Written in simple straightforward prose from the perspective of a political scientist, Bruce Altschuler’s thoroughly researched survey focuses on the cultural forces that influenced the creation and reception of 20th century plays about the American presidency. Altschuler suggests throughout that the plays provide a window into the public’s current attitude toward the presidency, simultaneously showing “both our images of presidents and our aspirations for those of the future” (157). Altschuler provides a thorough plot synopsis, contemporary critical reaction and information on revivals of forty plays and musicals spanning both real and fictional presidents, some rather well-known Pulitzer Prize winning plays, and others that have rarely seen the light of day. This approach provides insight into how each president – and the presidency – was viewed by various playwrights over time, and forms the base for further research into individual and collected plays.
Altschuler categorizes his study in four sections: heroic presidents (Chapters 1-2), the president as anti-hero (Ch. 3), fictional presidents (Ch. 4), and presidents as characters in musical theatre (Ch. 5). The organization is clear and for the first three chapters proceeds chronologically. Due to the surprisingly limited number of fictional presidential plays, and musical theatre’s unique evolution in terms of presidents on stage, Altschuler gives each its own chapter. This structure helps to demonstrate how views of the presidency (on and off-stage) changed over time. The author argues that in the late 19th and early 20th century playwrights were afraid to put presidents on stage for fear of alienating audiences. One way they solved this dilemma was by writing mostly one-dimensional heroic presidential characters, and these heroes are the focus of the first two chapters.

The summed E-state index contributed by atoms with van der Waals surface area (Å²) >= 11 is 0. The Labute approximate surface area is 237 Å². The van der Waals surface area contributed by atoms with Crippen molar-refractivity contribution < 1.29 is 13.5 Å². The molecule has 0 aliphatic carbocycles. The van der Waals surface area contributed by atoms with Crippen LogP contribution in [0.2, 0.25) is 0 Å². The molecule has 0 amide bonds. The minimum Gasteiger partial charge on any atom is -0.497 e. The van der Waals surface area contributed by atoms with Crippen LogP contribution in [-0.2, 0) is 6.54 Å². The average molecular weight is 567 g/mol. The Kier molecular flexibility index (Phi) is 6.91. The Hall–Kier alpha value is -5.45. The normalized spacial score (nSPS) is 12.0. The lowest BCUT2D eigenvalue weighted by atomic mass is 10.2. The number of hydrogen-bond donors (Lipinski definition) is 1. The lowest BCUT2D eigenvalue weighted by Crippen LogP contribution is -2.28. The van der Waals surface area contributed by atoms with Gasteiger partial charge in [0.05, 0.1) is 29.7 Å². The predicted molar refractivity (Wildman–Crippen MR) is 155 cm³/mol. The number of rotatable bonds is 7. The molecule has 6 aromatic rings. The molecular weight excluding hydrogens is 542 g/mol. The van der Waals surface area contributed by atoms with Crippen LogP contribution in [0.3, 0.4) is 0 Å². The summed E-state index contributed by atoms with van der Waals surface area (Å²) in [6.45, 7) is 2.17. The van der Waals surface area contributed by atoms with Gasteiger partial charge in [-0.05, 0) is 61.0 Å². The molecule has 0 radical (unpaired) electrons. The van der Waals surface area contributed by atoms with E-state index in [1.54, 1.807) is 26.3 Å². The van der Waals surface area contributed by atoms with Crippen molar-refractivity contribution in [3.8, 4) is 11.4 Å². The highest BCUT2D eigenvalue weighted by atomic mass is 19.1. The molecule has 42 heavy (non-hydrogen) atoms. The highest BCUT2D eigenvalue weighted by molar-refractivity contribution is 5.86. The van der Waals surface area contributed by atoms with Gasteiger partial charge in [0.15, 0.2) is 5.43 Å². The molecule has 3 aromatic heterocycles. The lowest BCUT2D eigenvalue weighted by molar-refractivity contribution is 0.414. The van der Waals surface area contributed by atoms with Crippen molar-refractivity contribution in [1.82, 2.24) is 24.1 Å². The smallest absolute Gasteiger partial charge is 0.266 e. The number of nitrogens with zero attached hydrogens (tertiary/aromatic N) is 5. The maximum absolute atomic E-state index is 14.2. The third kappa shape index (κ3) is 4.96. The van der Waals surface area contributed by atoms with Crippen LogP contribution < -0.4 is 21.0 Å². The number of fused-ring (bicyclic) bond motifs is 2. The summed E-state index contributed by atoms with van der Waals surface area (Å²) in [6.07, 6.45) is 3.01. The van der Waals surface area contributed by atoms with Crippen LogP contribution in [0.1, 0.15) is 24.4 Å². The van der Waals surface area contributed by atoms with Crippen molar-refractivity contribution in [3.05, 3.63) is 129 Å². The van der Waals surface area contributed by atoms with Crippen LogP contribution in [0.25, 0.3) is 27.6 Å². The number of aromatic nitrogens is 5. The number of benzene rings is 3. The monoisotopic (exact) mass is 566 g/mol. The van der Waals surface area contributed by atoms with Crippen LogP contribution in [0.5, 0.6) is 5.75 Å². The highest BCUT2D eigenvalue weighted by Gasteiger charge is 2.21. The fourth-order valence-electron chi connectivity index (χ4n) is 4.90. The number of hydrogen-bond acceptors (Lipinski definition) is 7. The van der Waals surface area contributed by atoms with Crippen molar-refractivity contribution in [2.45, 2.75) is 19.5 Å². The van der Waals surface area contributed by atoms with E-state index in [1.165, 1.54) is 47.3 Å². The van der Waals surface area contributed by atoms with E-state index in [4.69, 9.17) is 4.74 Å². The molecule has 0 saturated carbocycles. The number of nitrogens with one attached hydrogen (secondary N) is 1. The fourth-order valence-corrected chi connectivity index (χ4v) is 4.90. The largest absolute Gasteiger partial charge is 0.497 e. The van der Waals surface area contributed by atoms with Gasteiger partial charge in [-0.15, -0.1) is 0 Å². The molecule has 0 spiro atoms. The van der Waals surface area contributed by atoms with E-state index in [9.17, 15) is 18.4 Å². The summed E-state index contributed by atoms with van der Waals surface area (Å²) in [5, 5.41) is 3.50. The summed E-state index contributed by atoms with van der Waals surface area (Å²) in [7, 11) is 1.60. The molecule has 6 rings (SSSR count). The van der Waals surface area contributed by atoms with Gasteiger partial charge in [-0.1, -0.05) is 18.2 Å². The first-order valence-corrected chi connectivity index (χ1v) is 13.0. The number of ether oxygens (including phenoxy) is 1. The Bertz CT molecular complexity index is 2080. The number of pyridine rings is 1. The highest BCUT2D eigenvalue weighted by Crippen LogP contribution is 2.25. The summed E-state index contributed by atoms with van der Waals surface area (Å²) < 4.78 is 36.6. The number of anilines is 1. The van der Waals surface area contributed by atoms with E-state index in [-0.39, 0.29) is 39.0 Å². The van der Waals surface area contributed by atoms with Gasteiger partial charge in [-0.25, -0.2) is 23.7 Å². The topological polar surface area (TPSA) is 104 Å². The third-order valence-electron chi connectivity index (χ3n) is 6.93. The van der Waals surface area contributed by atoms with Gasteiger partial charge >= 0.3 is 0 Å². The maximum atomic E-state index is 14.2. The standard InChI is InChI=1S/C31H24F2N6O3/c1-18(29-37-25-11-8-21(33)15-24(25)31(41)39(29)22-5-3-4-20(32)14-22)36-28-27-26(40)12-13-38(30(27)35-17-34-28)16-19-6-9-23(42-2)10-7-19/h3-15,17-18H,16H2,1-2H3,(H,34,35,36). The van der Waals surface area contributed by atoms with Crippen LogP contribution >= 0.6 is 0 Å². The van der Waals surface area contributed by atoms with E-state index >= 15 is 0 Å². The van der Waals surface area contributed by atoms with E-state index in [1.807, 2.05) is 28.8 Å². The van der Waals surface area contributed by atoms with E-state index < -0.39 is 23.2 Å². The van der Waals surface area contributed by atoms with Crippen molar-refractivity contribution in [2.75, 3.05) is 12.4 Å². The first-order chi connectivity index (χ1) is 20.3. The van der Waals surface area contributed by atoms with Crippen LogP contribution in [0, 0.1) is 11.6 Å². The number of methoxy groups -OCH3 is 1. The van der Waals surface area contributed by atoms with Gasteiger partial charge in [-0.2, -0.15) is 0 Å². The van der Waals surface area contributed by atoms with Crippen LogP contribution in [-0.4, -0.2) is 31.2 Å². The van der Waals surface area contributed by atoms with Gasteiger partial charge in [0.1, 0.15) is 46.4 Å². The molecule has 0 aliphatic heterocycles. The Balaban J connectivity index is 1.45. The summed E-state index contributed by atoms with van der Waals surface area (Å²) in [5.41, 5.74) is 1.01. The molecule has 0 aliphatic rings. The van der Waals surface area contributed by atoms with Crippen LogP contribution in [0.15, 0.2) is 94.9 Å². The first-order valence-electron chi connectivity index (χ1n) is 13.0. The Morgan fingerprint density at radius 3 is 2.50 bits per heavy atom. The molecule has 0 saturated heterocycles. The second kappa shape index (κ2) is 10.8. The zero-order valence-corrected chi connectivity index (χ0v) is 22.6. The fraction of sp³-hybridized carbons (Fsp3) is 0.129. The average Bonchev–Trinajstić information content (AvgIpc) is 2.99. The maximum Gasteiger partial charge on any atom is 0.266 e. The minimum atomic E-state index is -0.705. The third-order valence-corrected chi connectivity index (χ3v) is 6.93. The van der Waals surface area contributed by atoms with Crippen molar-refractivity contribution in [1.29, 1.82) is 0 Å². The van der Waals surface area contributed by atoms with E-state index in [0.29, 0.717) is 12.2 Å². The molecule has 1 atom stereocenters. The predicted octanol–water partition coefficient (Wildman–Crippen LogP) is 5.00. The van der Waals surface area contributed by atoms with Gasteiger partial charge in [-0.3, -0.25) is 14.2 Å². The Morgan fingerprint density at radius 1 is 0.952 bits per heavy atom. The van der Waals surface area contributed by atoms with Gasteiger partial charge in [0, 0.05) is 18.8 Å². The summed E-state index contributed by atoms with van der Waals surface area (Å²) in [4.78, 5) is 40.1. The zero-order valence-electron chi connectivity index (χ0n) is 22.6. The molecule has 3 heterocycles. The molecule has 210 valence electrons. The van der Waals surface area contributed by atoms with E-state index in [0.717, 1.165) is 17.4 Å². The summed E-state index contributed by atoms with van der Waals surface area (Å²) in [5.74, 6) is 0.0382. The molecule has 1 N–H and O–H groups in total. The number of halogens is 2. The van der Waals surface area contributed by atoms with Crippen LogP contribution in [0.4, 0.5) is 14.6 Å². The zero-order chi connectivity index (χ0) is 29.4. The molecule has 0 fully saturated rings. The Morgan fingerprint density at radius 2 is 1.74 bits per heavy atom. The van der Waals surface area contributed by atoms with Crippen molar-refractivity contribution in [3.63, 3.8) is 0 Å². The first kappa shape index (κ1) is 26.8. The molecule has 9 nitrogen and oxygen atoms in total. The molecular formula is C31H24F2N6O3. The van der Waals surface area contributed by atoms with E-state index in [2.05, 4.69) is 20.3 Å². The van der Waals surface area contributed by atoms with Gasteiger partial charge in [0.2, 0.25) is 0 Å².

In Chapter 1, the only chapter exclusively devoted to one president, Altschuler frames the discussion around dramatic representations of Abraham Lincoln. Despite the large number of stage portrayals, however, Lincoln has not evolved much beyond Benjamin Chapin’s heroic Lincoln at the White House (1906). While Altschuler analyzes Lincoln plays in light of contemporary events because “nearly all of these plays have subtext that, often quite explicitly, uses the events of Lincoln’s life to comment on those of the contemporary world” (3), the significant issue underlying the chapter is Altschuler’s suggestion that playwrights have struggled to bring the full depth of Lincoln to the stage. As the survey demonstrates playwrights haven’t been able to fully capture the man who made white supremacist arguments with the man who signed the Emancipation Proclamation. It is these very contradictions that make Lincoln a great dramatic character, yet as Altschuler points out Lincoln is solely presented heroically. Altschuler expands his discussion in Chapter 2 to include plays about other heroically portrayed presidents, including Woodrow Wilson, Theodore Roosevelt, Harry Truman and Franklin Roosevelt. While not as decidedly one sided as plays about Lincoln, these plays also tend to mythologize presidents by presenting them as righteous and gallant.